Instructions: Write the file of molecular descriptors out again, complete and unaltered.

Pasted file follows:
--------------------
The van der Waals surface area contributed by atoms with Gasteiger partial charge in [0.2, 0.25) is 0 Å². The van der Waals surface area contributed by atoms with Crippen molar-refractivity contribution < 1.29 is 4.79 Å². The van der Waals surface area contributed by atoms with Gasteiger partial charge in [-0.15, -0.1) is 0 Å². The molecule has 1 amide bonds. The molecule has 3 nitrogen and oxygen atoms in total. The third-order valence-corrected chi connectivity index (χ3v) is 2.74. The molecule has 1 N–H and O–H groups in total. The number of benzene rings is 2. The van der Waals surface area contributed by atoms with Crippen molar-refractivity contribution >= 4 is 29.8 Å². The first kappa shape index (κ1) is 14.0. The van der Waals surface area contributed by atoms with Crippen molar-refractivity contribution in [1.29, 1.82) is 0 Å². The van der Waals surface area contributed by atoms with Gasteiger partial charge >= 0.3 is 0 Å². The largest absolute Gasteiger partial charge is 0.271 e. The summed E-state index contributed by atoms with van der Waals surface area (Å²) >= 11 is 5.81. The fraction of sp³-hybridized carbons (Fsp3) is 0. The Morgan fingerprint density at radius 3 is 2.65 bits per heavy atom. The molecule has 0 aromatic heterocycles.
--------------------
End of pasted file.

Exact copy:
The van der Waals surface area contributed by atoms with Gasteiger partial charge in [0.2, 0.25) is 0 Å². The van der Waals surface area contributed by atoms with Crippen molar-refractivity contribution < 1.29 is 4.79 Å². The van der Waals surface area contributed by atoms with Gasteiger partial charge in [-0.15, -0.1) is 0 Å². The molecule has 1 amide bonds. The molecule has 3 nitrogen and oxygen atoms in total. The third-order valence-corrected chi connectivity index (χ3v) is 2.74. The molecule has 1 N–H and O–H groups in total. The number of benzene rings is 2. The van der Waals surface area contributed by atoms with Crippen molar-refractivity contribution >= 4 is 29.8 Å². The first kappa shape index (κ1) is 14.0. The van der Waals surface area contributed by atoms with Crippen molar-refractivity contribution in [1.29, 1.82) is 0 Å². The van der Waals surface area contributed by atoms with Gasteiger partial charge >= 0.3 is 0 Å². The largest absolute Gasteiger partial charge is 0.271 e. The summed E-state index contributed by atoms with van der Waals surface area (Å²) >= 11 is 5.81. The fraction of sp³-hybridized carbons (Fsp3) is 0. The Morgan fingerprint density at radius 3 is 2.65 bits per heavy atom. The molecule has 0 aromatic heterocycles.